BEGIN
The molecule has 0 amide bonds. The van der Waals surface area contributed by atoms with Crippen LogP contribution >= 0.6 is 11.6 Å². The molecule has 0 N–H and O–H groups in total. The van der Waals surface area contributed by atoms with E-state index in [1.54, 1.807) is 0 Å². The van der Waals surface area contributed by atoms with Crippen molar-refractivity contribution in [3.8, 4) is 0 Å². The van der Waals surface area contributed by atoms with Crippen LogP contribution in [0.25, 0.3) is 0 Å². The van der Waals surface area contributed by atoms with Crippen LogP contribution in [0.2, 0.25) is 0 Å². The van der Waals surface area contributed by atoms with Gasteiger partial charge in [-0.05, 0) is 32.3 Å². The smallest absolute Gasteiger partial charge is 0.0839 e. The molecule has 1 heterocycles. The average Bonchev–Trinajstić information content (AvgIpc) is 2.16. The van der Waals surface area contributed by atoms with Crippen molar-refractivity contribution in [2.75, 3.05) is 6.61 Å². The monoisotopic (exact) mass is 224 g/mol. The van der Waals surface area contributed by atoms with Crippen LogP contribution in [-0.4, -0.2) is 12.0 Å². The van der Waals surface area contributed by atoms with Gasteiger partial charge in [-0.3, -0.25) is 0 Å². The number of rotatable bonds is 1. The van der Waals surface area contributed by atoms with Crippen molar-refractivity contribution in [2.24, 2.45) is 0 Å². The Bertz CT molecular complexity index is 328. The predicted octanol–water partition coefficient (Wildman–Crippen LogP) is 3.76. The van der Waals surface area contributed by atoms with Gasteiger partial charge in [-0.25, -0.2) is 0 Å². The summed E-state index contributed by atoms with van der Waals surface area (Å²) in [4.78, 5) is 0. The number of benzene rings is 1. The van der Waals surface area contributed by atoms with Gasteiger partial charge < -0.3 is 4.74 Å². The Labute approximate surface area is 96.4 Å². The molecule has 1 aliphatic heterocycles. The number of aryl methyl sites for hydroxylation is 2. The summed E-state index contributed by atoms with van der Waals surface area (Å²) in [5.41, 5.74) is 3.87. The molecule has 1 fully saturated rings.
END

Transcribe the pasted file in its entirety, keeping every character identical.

The molecule has 0 amide bonds. The van der Waals surface area contributed by atoms with Crippen LogP contribution >= 0.6 is 11.6 Å². The molecule has 0 N–H and O–H groups in total. The van der Waals surface area contributed by atoms with E-state index in [1.54, 1.807) is 0 Å². The van der Waals surface area contributed by atoms with Crippen molar-refractivity contribution in [3.8, 4) is 0 Å². The van der Waals surface area contributed by atoms with Crippen LogP contribution in [0.25, 0.3) is 0 Å². The van der Waals surface area contributed by atoms with Crippen LogP contribution in [0.2, 0.25) is 0 Å². The van der Waals surface area contributed by atoms with Gasteiger partial charge in [-0.05, 0) is 32.3 Å². The smallest absolute Gasteiger partial charge is 0.0839 e. The molecule has 1 heterocycles. The average Bonchev–Trinajstić information content (AvgIpc) is 2.16. The van der Waals surface area contributed by atoms with Crippen molar-refractivity contribution in [2.75, 3.05) is 6.61 Å². The monoisotopic (exact) mass is 224 g/mol. The van der Waals surface area contributed by atoms with Crippen LogP contribution in [-0.4, -0.2) is 12.0 Å². The van der Waals surface area contributed by atoms with Gasteiger partial charge in [-0.3, -0.25) is 0 Å². The number of rotatable bonds is 1. The van der Waals surface area contributed by atoms with Crippen molar-refractivity contribution in [2.24, 2.45) is 0 Å². The Bertz CT molecular complexity index is 328. The predicted octanol–water partition coefficient (Wildman–Crippen LogP) is 3.76. The van der Waals surface area contributed by atoms with Gasteiger partial charge in [-0.25, -0.2) is 0 Å². The summed E-state index contributed by atoms with van der Waals surface area (Å²) in [4.78, 5) is 0. The number of benzene rings is 1. The van der Waals surface area contributed by atoms with Gasteiger partial charge < -0.3 is 4.74 Å². The Labute approximate surface area is 96.4 Å². The molecule has 1 aliphatic heterocycles. The number of aryl methyl sites for hydroxylation is 2. The summed E-state index contributed by atoms with van der Waals surface area (Å²) in [5.41, 5.74) is 3.87. The molecule has 1 fully saturated rings.